This fixture would never be confused with a national cup-tie. Wimborne St Giles no longer play full-length weekend cricket: they play only on Wednesdays, in the Wimborne & District Midweek League, centred on the nearby town of Wimborne Minster: 14 eight-ball overs, starting at 6.30; just 12 when the nights draw in.
This is in itself a quaint survival: evening midweek leagues, which used to be popular among urban works teams, were the precursors of Twenty20. But most have been casualties of economic change, factory closures above all. This one is not to be compared to the pyramid leagues; several of the players were only dimly aware of what division they were in, and where they might be in the table (Division 3 and much higher than usual was the consensus).
Stewart is Stewart Hand, the estate’s head forester (and, things being as they are, much else); the captain, Nick Goodlife, works with him, as cattleman-cum-dairyman. The team also has an “experimental archaeo-metallurgist”, as of course any team should. “All archaeo-metallurgists like cricket,” said the one in question, Jake Keen. But it still has a rustic tinge, which gives Hand regular palpitations: “You dread the phone call with two hours to go. ‘My tractor’s broken down and I can’t get there.’ Or ‘a cow’s gone lame.’”
This time Wimborne St Giles had a full complement, which put them one ahead of Witchampton from the start. The home team’s age range ran from 73-plus (John Peacock would admit only to being born before the war) to 17, not normally the recipe for the kind of game that was to follow. No one knew we were on the brink of local history. It came from the 17-year-old.
This was Stewart Hand’s younger son, Dom. It was clear he was serious the moment he came out to bat in a helmet, still not standard garb at this level. Then the ball started disappearing into the long grass with a regularity that seemed a bit excessive even for a 14-over match. By the last over, Dom Hand was on 99. Then he scrambled a single.
A harsh umpire might have judged it a leg-bye, but young Dom was not – at that moment, in that village – going to meet a harsh umpire. He fell on the ground in teenage delight. Of this statistic, his teammates were sure: no one had scored a century for Wimborne St Giles in this league since 1986, a decade before this centurion was born. The 10 men of Witchampton hardly knew what hit them. They were bowled out for 38 in reply to 175 for two; Dom’s older brother Ollie took six for 16.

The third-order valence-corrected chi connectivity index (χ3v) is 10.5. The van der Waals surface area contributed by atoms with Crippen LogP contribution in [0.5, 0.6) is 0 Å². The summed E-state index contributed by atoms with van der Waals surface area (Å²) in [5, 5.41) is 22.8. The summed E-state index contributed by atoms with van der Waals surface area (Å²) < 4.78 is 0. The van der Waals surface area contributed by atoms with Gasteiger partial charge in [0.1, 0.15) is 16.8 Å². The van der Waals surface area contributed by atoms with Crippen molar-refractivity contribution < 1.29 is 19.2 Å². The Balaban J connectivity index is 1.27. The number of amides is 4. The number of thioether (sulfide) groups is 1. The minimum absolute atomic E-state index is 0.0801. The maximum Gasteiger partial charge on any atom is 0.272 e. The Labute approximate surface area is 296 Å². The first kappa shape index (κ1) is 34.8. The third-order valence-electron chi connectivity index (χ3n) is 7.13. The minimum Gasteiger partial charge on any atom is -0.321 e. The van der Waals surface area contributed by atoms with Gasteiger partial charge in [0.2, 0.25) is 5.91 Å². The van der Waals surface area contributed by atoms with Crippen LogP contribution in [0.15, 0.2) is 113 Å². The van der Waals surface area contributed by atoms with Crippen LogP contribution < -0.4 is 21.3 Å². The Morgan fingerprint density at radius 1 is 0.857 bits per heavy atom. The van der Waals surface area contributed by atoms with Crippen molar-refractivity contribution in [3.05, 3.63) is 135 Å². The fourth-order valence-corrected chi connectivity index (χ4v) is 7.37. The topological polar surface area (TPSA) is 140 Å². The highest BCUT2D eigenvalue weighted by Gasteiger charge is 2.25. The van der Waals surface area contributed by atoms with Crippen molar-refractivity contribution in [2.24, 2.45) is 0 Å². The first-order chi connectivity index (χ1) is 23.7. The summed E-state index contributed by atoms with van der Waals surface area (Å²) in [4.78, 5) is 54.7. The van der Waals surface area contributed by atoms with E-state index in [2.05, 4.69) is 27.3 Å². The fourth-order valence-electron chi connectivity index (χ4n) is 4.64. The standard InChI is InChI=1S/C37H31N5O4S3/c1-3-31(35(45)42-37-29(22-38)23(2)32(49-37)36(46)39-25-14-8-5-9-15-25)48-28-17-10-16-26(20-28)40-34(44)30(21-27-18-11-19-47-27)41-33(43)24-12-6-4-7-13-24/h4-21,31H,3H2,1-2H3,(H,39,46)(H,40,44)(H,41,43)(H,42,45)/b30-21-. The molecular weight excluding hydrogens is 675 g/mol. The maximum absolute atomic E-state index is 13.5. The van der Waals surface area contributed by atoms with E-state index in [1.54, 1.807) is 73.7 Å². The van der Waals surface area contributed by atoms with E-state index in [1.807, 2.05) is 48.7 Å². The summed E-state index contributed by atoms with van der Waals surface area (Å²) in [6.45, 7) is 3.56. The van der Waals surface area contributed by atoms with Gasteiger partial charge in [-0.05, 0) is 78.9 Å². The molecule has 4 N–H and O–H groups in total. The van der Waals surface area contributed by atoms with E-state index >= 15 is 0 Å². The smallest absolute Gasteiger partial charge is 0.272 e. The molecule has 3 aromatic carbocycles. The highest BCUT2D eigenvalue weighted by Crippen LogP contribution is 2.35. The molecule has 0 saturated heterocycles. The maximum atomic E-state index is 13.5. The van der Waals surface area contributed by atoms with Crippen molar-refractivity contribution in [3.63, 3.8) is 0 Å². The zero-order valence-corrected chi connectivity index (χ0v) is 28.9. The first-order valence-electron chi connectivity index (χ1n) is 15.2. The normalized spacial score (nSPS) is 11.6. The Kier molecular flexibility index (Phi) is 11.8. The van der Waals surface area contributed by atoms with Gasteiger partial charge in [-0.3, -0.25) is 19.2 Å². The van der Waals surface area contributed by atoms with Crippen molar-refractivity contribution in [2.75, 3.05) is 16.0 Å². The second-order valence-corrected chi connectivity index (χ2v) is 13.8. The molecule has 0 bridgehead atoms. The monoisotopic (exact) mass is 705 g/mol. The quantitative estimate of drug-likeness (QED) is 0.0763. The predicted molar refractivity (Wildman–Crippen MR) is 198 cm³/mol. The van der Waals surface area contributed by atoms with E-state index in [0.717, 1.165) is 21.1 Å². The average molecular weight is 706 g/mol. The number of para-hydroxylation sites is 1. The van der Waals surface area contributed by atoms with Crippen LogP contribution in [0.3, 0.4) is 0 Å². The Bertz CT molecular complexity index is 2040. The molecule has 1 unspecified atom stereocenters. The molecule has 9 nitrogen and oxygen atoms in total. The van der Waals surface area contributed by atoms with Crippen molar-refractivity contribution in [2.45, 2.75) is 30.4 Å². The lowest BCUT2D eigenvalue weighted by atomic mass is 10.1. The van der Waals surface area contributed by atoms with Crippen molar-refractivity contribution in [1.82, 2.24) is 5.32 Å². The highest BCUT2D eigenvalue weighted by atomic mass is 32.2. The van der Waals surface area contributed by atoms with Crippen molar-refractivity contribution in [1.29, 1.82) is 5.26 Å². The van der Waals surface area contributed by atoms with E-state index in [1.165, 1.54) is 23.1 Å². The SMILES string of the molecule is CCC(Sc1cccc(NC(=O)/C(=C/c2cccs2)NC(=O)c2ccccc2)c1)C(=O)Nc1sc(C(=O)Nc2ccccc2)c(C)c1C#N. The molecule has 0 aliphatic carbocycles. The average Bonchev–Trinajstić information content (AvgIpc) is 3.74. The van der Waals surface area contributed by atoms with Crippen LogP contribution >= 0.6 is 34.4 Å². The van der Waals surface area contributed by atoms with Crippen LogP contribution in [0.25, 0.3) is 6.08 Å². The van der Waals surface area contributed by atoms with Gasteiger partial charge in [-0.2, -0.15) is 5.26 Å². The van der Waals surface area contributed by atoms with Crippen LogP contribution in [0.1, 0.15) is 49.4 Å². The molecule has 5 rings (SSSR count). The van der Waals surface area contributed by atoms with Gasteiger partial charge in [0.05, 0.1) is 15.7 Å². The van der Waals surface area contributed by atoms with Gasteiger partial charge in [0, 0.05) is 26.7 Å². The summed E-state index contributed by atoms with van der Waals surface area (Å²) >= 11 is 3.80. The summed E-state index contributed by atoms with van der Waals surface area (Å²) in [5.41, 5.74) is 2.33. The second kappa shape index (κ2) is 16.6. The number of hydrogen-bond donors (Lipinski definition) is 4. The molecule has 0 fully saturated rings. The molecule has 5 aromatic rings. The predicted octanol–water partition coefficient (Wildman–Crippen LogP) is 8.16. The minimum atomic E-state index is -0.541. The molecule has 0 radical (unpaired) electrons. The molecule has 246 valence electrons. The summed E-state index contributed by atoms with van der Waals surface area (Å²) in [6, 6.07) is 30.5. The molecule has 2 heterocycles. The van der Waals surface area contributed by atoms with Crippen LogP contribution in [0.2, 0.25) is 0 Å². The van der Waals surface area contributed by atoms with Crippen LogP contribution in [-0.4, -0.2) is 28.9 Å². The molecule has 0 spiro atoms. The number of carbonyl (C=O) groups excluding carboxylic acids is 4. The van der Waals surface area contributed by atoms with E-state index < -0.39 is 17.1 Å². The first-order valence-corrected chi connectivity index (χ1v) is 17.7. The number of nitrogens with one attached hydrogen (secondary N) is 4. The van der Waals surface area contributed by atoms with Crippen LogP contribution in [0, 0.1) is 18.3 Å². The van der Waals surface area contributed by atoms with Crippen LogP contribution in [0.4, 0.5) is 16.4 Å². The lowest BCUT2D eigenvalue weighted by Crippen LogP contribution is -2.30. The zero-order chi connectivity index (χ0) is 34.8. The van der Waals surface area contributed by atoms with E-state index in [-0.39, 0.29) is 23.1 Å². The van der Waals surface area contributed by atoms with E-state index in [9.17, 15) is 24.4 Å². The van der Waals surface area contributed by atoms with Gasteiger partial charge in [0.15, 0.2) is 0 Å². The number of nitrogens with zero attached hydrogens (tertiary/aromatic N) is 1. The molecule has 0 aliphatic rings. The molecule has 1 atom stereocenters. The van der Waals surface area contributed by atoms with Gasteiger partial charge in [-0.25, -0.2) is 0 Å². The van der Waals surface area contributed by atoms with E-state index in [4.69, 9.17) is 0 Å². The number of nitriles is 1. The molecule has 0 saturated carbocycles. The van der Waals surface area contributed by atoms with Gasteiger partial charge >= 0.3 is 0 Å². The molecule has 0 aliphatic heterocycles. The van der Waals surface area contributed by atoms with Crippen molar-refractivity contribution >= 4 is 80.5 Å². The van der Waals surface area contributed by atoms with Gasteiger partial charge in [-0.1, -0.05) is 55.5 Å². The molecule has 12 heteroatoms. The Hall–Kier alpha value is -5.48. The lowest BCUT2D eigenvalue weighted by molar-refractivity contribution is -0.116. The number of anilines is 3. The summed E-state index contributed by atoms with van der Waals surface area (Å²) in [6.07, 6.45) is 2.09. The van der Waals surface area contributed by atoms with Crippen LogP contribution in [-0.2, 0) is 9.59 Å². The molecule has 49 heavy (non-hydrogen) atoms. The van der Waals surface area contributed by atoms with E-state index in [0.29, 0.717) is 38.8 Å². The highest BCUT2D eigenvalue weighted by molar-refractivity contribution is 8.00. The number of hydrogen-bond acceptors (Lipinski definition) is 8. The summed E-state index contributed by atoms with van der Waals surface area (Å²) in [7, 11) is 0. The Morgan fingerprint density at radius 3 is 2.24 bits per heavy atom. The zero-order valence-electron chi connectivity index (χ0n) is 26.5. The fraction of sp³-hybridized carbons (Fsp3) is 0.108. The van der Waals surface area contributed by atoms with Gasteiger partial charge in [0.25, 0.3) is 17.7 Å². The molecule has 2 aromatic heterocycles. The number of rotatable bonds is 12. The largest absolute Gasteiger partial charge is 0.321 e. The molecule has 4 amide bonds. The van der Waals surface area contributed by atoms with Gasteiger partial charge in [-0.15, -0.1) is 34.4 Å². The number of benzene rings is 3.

It was a merry night in The Bull, although for Dom this was hardly the pinnacle even of his cricketing week. On Saturdays he plays for Bournemouth in the Southern Premier League, a potential stepping-stone towards the cricketing career he craves, perhaps too much for his own good. He has put aside his A-levels to give it his best shot. “I love playing Wednesday nights. There’s no pressure,” he said. “But I really, really want to play county cricket.”
So here was a funny thing: at go-ahead Potterne, I met Kevin Iles, the happy-go-lucky village smiter; at sleepy Wimborne St Giles I met Dom Hand, the ambitious aspirant.
And on such a night his determination was infectious. There have been bad times at St Giles House. It fell into decay in the time of the playboy 10th earl, before he was murdered in the south of France in 2004 by his third wife and her brother. Only six weeks after his father’s body was found, his oldest son died of an apparent heart attack. Since then his younger brother, the 12th earl, has been putting things right.
He might, someone mused, consider a new pavilion. And then teams would be willing to come to play full-length matches, and Wimborne St Giles might get a Saturday team together again, and maybe get into a League. And, who knows, they might be playing Bournemouth before long, and maybe reach the village final at Lord’s.
Whatever might be wrong with the world and the game, there is nothing like a sweet summer evening, a nice win and a few pints to make anything seem possible.
To comment on this article, please email firstname.lastname@example.org.
Matthew Engel, who covered his first Ashes Test in 1977, will be reporting the 2013 series for the FT.
To read more by Matthew Engel on British institutions go to www.ft.com/engel
Get alerts on FT Magazine when a new story is published